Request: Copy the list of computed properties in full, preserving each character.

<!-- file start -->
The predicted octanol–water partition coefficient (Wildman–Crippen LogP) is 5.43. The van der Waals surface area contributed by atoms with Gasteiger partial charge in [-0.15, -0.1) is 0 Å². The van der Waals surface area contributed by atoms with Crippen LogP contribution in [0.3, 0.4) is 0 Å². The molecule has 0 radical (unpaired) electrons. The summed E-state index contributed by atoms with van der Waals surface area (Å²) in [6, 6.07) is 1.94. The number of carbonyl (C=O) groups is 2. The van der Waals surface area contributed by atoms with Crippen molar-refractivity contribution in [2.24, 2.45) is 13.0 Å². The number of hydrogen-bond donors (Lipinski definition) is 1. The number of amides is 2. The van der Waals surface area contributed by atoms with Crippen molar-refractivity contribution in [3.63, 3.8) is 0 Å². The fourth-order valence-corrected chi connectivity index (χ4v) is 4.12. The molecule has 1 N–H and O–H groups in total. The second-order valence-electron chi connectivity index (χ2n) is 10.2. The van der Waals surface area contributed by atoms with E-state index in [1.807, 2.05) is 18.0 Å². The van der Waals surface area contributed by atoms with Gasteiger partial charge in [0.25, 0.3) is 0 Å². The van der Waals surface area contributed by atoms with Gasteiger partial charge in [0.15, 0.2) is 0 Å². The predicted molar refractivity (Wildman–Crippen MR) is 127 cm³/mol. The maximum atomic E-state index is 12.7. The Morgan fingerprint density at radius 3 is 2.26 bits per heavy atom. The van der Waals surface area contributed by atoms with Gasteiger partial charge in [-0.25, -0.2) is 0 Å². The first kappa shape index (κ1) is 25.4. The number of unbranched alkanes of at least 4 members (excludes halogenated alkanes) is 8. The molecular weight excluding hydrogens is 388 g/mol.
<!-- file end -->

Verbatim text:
The predicted octanol–water partition coefficient (Wildman–Crippen LogP) is 5.43. The van der Waals surface area contributed by atoms with Gasteiger partial charge in [-0.15, -0.1) is 0 Å². The van der Waals surface area contributed by atoms with Crippen LogP contribution in [0.3, 0.4) is 0 Å². The molecule has 0 radical (unpaired) electrons. The summed E-state index contributed by atoms with van der Waals surface area (Å²) in [6, 6.07) is 1.94. The number of carbonyl (C=O) groups is 2. The van der Waals surface area contributed by atoms with Crippen molar-refractivity contribution in [2.24, 2.45) is 13.0 Å². The number of hydrogen-bond donors (Lipinski definition) is 1. The number of amides is 2. The van der Waals surface area contributed by atoms with Crippen molar-refractivity contribution in [3.63, 3.8) is 0 Å². The fourth-order valence-corrected chi connectivity index (χ4v) is 4.12. The molecule has 1 N–H and O–H groups in total. The second-order valence-electron chi connectivity index (χ2n) is 10.2. The van der Waals surface area contributed by atoms with E-state index in [1.807, 2.05) is 18.0 Å². The van der Waals surface area contributed by atoms with Gasteiger partial charge in [0.25, 0.3) is 0 Å². The van der Waals surface area contributed by atoms with Gasteiger partial charge in [0.15, 0.2) is 0 Å². The predicted molar refractivity (Wildman–Crippen MR) is 127 cm³/mol. The maximum atomic E-state index is 12.7. The Morgan fingerprint density at radius 3 is 2.26 bits per heavy atom. The van der Waals surface area contributed by atoms with Gasteiger partial charge in [-0.25, -0.2) is 0 Å². The first kappa shape index (κ1) is 25.4. The number of unbranched alkanes of at least 4 members (excludes halogenated alkanes) is 8. The molecular weight excluding hydrogens is 388 g/mol.